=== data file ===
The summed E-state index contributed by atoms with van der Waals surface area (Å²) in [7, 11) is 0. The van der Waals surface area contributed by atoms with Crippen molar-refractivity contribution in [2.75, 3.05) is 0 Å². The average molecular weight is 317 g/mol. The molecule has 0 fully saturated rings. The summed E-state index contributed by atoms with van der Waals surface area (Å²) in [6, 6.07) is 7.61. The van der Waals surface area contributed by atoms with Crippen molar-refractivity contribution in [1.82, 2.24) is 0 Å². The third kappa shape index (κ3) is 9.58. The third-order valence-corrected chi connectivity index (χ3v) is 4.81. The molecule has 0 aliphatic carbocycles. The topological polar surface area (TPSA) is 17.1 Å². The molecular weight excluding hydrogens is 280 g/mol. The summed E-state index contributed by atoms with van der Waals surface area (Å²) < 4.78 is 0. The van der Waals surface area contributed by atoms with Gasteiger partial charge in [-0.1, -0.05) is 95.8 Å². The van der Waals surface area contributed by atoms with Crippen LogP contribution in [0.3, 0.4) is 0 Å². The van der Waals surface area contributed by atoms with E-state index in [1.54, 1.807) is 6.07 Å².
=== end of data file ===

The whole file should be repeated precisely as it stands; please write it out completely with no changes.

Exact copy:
The summed E-state index contributed by atoms with van der Waals surface area (Å²) in [7, 11) is 0. The van der Waals surface area contributed by atoms with Crippen molar-refractivity contribution in [2.75, 3.05) is 0 Å². The average molecular weight is 317 g/mol. The molecule has 0 fully saturated rings. The summed E-state index contributed by atoms with van der Waals surface area (Å²) in [6, 6.07) is 7.61. The van der Waals surface area contributed by atoms with Crippen molar-refractivity contribution in [1.82, 2.24) is 0 Å². The third kappa shape index (κ3) is 9.58. The third-order valence-corrected chi connectivity index (χ3v) is 4.81. The molecule has 0 aliphatic carbocycles. The topological polar surface area (TPSA) is 17.1 Å². The molecular weight excluding hydrogens is 280 g/mol. The summed E-state index contributed by atoms with van der Waals surface area (Å²) < 4.78 is 0. The van der Waals surface area contributed by atoms with Gasteiger partial charge in [-0.1, -0.05) is 95.8 Å². The van der Waals surface area contributed by atoms with Crippen LogP contribution in [0.3, 0.4) is 0 Å². The van der Waals surface area contributed by atoms with E-state index in [1.54, 1.807) is 6.07 Å².